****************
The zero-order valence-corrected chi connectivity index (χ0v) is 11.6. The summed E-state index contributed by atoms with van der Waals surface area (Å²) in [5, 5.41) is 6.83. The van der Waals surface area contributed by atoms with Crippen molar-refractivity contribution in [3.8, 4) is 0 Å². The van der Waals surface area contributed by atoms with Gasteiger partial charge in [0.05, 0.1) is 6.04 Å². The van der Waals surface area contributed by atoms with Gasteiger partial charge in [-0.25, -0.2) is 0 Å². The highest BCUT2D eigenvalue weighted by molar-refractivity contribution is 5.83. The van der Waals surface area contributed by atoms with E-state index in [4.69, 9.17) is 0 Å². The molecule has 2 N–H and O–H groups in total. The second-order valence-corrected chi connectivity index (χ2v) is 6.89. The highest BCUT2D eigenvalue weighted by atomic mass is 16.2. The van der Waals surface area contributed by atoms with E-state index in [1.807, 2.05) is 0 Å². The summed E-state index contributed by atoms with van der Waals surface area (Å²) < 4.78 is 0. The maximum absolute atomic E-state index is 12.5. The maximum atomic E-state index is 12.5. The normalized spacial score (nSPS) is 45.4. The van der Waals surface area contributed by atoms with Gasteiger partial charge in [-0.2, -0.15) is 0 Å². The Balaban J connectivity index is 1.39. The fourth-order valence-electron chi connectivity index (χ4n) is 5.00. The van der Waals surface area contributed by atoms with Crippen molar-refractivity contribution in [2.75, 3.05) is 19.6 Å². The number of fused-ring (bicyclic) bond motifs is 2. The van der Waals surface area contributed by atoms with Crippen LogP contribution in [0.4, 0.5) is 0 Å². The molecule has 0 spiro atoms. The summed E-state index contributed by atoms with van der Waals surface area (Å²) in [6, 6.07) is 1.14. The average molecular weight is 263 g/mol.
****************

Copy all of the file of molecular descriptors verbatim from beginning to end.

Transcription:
The zero-order valence-corrected chi connectivity index (χ0v) is 11.6. The summed E-state index contributed by atoms with van der Waals surface area (Å²) in [5, 5.41) is 6.83. The van der Waals surface area contributed by atoms with Crippen molar-refractivity contribution in [3.8, 4) is 0 Å². The van der Waals surface area contributed by atoms with Gasteiger partial charge in [0.05, 0.1) is 6.04 Å². The van der Waals surface area contributed by atoms with Gasteiger partial charge in [-0.25, -0.2) is 0 Å². The highest BCUT2D eigenvalue weighted by molar-refractivity contribution is 5.83. The van der Waals surface area contributed by atoms with E-state index in [4.69, 9.17) is 0 Å². The molecule has 2 N–H and O–H groups in total. The second-order valence-corrected chi connectivity index (χ2v) is 6.89. The highest BCUT2D eigenvalue weighted by atomic mass is 16.2. The van der Waals surface area contributed by atoms with E-state index in [1.807, 2.05) is 0 Å². The summed E-state index contributed by atoms with van der Waals surface area (Å²) < 4.78 is 0. The maximum absolute atomic E-state index is 12.5. The maximum atomic E-state index is 12.5. The normalized spacial score (nSPS) is 45.4. The van der Waals surface area contributed by atoms with Gasteiger partial charge in [-0.2, -0.15) is 0 Å². The Balaban J connectivity index is 1.39. The fourth-order valence-electron chi connectivity index (χ4n) is 5.00. The van der Waals surface area contributed by atoms with Crippen molar-refractivity contribution in [2.75, 3.05) is 19.6 Å². The number of fused-ring (bicyclic) bond motifs is 2. The van der Waals surface area contributed by atoms with Crippen LogP contribution in [0.4, 0.5) is 0 Å². The molecule has 0 spiro atoms. The summed E-state index contributed by atoms with van der Waals surface area (Å²) in [6, 6.07) is 1.14. The average molecular weight is 263 g/mol.